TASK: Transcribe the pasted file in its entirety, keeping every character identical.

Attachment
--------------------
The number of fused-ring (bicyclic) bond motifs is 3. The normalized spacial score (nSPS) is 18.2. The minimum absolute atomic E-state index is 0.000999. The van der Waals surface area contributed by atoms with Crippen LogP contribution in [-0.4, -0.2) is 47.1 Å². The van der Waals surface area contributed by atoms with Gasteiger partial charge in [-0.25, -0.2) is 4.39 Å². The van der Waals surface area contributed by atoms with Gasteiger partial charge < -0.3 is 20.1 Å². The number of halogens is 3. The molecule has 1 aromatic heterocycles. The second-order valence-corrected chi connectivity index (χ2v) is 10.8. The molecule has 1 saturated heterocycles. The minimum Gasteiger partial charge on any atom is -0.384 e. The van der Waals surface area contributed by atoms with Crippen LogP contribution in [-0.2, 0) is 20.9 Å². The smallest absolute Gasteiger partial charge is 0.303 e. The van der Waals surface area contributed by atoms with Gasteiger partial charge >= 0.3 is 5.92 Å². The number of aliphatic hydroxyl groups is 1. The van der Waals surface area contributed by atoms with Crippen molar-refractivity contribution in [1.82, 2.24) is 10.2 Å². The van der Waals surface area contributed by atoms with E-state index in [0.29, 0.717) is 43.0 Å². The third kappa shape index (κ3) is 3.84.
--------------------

The number of fused-ring (bicyclic) bond motifs is 3. The normalized spacial score (nSPS) is 18.2. The minimum absolute atomic E-state index is 0.000999. The van der Waals surface area contributed by atoms with Crippen LogP contribution in [-0.4, -0.2) is 47.1 Å². The van der Waals surface area contributed by atoms with Gasteiger partial charge in [-0.25, -0.2) is 4.39 Å². The van der Waals surface area contributed by atoms with Gasteiger partial charge < -0.3 is 20.1 Å². The number of halogens is 3. The molecule has 1 aromatic heterocycles. The second-order valence-corrected chi connectivity index (χ2v) is 10.8. The molecule has 1 saturated heterocycles. The minimum Gasteiger partial charge on any atom is -0.384 e. The van der Waals surface area contributed by atoms with Crippen LogP contribution in [-0.2, 0) is 20.9 Å². The smallest absolute Gasteiger partial charge is 0.303 e. The van der Waals surface area contributed by atoms with Gasteiger partial charge >= 0.3 is 5.92 Å². The number of aliphatic hydroxyl groups is 1. The van der Waals surface area contributed by atoms with Crippen molar-refractivity contribution in [1.82, 2.24) is 10.2 Å². The van der Waals surface area contributed by atoms with E-state index in [0.29, 0.717) is 43.0 Å². The third kappa shape index (κ3) is 3.84.